As I See It
by Mary Schamehorn
December 11, 2013
I have a lot of ideas for pictures (and a few stories) from the past, but I have to do a bit more research on when and where they were taken before I share them.
Everywhere you go in Bandon, you are greeted with thousands of Christmas lights, and the cold (make that extremely cold), crisp weather just adds to their beauty. True, It hasn't done much for our outdoor plants, but nothing lasts forever.
As I was looking through some of my old CDs, which contain photos from the past, I discovered this one of the lighthouse, which used to be lighted every Christmas. It was a job undertaken by the fire department, and I remember one year (and maybe more than once), vandals struck and tore down the lights. I am not sure why . . . or even when . . . we stopped lighting the lighthouse, but it was surely a beautiful sight.
The fire department used to decorate the lighthouse with Christmas lights
The tradition that returned this year was the lighting of the community Christmas tree, which I talked about last week. The tree came from Moore Mill (thanks to Julie's husband) and it was a beautiful specimen. I've heard that not everyone was happy about cutting down a tree of this size, but if you've driven around Southern Oregon lately, you will realize there are literally thousands more just like that left standing. I am thankful they chose to share it with the community.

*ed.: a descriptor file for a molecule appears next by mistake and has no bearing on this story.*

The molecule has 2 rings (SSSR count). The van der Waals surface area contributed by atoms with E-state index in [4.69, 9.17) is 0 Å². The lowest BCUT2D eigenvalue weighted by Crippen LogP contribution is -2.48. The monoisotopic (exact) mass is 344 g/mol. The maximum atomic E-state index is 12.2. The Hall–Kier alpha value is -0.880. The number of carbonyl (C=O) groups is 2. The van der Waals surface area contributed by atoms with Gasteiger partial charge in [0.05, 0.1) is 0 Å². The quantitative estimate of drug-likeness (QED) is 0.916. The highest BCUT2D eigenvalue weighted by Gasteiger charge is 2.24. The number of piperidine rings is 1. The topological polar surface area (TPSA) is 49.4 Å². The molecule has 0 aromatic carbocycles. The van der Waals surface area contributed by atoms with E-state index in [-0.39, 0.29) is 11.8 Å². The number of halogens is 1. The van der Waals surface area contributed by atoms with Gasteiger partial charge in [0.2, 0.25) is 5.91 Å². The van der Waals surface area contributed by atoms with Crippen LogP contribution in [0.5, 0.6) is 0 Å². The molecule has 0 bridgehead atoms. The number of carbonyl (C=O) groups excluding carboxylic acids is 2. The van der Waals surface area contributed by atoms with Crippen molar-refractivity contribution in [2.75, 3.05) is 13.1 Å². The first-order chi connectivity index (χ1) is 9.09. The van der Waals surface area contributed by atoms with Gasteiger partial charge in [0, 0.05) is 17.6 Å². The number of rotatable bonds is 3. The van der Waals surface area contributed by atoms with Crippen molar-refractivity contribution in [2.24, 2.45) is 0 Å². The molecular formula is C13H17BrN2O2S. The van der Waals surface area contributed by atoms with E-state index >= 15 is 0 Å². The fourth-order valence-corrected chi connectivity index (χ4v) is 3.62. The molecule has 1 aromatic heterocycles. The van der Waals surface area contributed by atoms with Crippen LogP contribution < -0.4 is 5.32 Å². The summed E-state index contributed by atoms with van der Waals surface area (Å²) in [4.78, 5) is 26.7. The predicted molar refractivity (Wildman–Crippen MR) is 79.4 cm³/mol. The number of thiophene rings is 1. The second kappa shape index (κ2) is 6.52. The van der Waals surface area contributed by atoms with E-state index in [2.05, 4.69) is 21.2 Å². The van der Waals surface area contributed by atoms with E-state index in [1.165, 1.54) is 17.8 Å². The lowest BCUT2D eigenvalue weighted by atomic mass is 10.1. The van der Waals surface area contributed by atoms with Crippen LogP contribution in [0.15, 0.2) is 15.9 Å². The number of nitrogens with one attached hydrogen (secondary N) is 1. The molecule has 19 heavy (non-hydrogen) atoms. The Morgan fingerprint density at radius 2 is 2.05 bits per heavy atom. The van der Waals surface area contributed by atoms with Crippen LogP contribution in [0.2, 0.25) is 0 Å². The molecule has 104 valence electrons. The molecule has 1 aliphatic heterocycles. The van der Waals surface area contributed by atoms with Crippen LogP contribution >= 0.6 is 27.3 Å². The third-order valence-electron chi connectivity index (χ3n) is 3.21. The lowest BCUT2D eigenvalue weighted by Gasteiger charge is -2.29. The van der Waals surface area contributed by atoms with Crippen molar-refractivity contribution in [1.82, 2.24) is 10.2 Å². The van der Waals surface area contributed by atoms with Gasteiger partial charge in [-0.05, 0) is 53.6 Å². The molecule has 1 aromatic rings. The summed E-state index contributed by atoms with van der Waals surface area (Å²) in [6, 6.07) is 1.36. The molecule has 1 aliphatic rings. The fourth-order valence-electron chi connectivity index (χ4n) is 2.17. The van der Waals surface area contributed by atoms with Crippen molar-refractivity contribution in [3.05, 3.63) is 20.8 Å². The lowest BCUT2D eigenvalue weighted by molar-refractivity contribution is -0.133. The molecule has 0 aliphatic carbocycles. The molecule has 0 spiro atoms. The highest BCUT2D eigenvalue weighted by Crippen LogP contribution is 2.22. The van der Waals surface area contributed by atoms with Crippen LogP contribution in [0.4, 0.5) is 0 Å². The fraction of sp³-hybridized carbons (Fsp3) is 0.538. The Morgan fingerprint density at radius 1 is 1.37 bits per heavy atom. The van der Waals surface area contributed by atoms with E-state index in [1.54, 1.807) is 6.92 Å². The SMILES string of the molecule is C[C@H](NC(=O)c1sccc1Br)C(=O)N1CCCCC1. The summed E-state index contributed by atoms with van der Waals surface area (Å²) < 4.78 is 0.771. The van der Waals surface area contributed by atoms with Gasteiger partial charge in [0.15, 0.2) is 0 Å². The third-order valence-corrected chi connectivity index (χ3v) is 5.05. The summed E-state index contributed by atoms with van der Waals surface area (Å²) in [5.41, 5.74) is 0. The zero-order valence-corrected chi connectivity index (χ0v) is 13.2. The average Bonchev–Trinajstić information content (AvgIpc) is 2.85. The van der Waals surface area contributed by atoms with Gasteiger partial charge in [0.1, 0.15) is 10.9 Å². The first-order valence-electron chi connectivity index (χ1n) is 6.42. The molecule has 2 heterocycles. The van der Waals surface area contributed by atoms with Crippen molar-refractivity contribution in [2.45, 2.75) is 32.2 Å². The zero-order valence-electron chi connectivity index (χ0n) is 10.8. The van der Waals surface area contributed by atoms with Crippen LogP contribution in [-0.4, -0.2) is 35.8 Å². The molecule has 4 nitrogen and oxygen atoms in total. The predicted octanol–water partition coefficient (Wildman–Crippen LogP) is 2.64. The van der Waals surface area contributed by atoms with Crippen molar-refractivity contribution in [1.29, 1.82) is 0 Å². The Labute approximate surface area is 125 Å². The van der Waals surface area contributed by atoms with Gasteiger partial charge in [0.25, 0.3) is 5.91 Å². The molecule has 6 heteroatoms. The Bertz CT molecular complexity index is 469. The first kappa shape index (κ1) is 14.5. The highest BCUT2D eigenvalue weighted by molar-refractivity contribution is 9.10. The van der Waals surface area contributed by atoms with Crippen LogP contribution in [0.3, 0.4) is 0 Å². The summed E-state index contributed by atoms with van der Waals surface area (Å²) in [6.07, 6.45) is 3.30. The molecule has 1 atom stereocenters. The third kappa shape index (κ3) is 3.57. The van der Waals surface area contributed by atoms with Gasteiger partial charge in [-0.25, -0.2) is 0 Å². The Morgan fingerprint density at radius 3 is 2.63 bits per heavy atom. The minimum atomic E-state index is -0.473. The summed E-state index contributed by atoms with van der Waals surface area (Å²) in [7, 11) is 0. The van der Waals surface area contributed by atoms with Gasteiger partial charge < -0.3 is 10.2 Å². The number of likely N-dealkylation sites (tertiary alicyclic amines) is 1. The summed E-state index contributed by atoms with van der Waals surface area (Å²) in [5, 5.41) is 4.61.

The Bandon Community Christmas Cantata, "Sing with the Angels!", sponsored by the Bandon Ministerial Association, was held Friday night at the First Presbyterian Church and again on Saturday night at the Sprague Theater.
John Harding, retired Bandon School District choral teacher, was the musical director. Charlotte Pierce accompanied the choir at the piano, Tim Moore was the narrator, and Presbyterian church pastor Bobbi Neason was the producer.
Not all churches in Bandon belong to the Ministerial Association, but those who do (Faith Baptist, First Baptist, First Presbyterian, Holy Trinity Catholic, Langlois Community, Latter Day Saints, St. John's Episcopal, South Coast Assembly of God and Unity of Bandon) participated, along with the Coos Bay Assembly of God.
The 22-voice choir sang like angels . . .
* * *
Another event that a lot of us look forward to is the annual holiday party sponsored by tenants of Bandon Executive Suites (just south of the Bandon Shopping Center). One of the tenants, attorney Robin Miller, confirmed that he is in the process of purchasing the building, which is owned by C&K Market, Inc., and the estate of John McNutt.
The large portion of the building on the ground floor was formerly occupied by the Bandon VA clinic, which later moved to North Bend. The smaller portion adjacent to the former clinic is occupied by Rogue Valley Credit Union (formerly Chetco Credit Union). There are a number of offices upstairs.